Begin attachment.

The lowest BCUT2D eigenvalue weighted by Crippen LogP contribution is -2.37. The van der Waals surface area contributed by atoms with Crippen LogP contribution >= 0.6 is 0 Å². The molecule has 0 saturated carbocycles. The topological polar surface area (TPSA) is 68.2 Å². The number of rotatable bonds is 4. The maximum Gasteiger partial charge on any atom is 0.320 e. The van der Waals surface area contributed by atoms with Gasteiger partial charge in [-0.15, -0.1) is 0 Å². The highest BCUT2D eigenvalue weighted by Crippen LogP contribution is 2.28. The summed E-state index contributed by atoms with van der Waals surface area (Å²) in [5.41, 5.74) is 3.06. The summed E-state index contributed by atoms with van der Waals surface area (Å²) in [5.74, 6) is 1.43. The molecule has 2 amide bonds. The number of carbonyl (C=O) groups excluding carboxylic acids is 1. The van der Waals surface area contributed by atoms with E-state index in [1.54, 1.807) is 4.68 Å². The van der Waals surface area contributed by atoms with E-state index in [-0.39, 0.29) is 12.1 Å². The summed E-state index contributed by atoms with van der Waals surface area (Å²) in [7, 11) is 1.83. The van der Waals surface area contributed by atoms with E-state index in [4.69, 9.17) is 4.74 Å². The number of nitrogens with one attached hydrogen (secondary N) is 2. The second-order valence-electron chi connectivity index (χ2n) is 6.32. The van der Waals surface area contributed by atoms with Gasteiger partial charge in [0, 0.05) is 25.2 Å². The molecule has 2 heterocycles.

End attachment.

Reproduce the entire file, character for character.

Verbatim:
The lowest BCUT2D eigenvalue weighted by Crippen LogP contribution is -2.37. The van der Waals surface area contributed by atoms with Crippen LogP contribution >= 0.6 is 0 Å². The molecule has 0 saturated carbocycles. The topological polar surface area (TPSA) is 68.2 Å². The number of rotatable bonds is 4. The maximum Gasteiger partial charge on any atom is 0.320 e. The van der Waals surface area contributed by atoms with Gasteiger partial charge in [-0.15, -0.1) is 0 Å². The highest BCUT2D eigenvalue weighted by Crippen LogP contribution is 2.28. The summed E-state index contributed by atoms with van der Waals surface area (Å²) in [5.41, 5.74) is 3.06. The summed E-state index contributed by atoms with van der Waals surface area (Å²) in [5.74, 6) is 1.43. The molecule has 2 amide bonds. The number of carbonyl (C=O) groups excluding carboxylic acids is 1. The van der Waals surface area contributed by atoms with E-state index in [1.54, 1.807) is 4.68 Å². The van der Waals surface area contributed by atoms with E-state index in [-0.39, 0.29) is 12.1 Å². The summed E-state index contributed by atoms with van der Waals surface area (Å²) in [7, 11) is 1.83. The van der Waals surface area contributed by atoms with E-state index in [4.69, 9.17) is 4.74 Å². The number of nitrogens with one attached hydrogen (secondary N) is 2. The second-order valence-electron chi connectivity index (χ2n) is 6.32. The van der Waals surface area contributed by atoms with Gasteiger partial charge in [0, 0.05) is 25.2 Å². The molecule has 2 heterocycles.